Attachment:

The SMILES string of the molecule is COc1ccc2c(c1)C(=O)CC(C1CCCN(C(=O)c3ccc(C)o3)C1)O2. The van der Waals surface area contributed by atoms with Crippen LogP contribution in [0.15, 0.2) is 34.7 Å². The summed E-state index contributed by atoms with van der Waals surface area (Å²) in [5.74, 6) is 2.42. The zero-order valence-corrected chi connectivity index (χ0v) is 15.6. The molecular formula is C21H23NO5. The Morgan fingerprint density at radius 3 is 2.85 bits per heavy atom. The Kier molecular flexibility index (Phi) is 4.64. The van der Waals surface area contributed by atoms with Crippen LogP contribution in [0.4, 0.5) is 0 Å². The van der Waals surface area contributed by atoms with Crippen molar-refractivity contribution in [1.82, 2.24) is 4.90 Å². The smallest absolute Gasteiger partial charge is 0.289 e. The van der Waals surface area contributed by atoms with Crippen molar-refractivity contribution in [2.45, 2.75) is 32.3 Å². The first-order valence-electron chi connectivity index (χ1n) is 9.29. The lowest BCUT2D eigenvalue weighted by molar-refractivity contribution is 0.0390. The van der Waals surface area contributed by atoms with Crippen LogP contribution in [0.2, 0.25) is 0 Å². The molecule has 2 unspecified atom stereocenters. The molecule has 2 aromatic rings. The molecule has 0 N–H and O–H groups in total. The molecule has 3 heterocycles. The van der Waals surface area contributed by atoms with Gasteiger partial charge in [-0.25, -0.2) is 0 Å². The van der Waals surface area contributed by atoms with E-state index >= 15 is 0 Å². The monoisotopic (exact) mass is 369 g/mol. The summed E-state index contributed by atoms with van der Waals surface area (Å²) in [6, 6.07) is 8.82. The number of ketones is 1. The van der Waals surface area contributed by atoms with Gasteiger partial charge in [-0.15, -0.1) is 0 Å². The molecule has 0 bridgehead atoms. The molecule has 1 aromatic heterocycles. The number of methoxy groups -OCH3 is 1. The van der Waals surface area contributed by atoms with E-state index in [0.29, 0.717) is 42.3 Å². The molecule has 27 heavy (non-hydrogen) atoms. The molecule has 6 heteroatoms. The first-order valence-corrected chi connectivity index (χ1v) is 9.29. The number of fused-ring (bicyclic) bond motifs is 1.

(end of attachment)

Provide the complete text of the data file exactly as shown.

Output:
The SMILES string of the molecule is COc1ccc2c(c1)C(=O)CC(C1CCCN(C(=O)c3ccc(C)o3)C1)O2. The van der Waals surface area contributed by atoms with Crippen LogP contribution in [0.15, 0.2) is 34.7 Å². The summed E-state index contributed by atoms with van der Waals surface area (Å²) in [5.74, 6) is 2.42. The zero-order valence-corrected chi connectivity index (χ0v) is 15.6. The molecular formula is C21H23NO5. The Morgan fingerprint density at radius 3 is 2.85 bits per heavy atom. The Kier molecular flexibility index (Phi) is 4.64. The van der Waals surface area contributed by atoms with Crippen LogP contribution in [0.4, 0.5) is 0 Å². The van der Waals surface area contributed by atoms with Crippen molar-refractivity contribution in [1.82, 2.24) is 4.90 Å². The smallest absolute Gasteiger partial charge is 0.289 e. The van der Waals surface area contributed by atoms with Crippen molar-refractivity contribution in [2.45, 2.75) is 32.3 Å². The first-order valence-electron chi connectivity index (χ1n) is 9.29. The lowest BCUT2D eigenvalue weighted by molar-refractivity contribution is 0.0390. The van der Waals surface area contributed by atoms with Crippen LogP contribution in [0.2, 0.25) is 0 Å². The molecule has 2 unspecified atom stereocenters. The molecule has 2 aromatic rings. The molecule has 0 N–H and O–H groups in total. The molecule has 3 heterocycles. The van der Waals surface area contributed by atoms with Gasteiger partial charge in [-0.25, -0.2) is 0 Å². The van der Waals surface area contributed by atoms with E-state index >= 15 is 0 Å². The monoisotopic (exact) mass is 369 g/mol. The summed E-state index contributed by atoms with van der Waals surface area (Å²) in [6, 6.07) is 8.82. The number of ketones is 1. The van der Waals surface area contributed by atoms with Gasteiger partial charge in [-0.15, -0.1) is 0 Å². The molecule has 0 bridgehead atoms. The molecule has 1 aromatic heterocycles. The number of methoxy groups -OCH3 is 1. The van der Waals surface area contributed by atoms with E-state index in [0.29, 0.717) is 42.3 Å². The molecule has 27 heavy (non-hydrogen) atoms. The molecule has 6 heteroatoms. The first-order valence-corrected chi connectivity index (χ1v) is 9.29. The number of fused-ring (bicyclic) bond motifs is 1.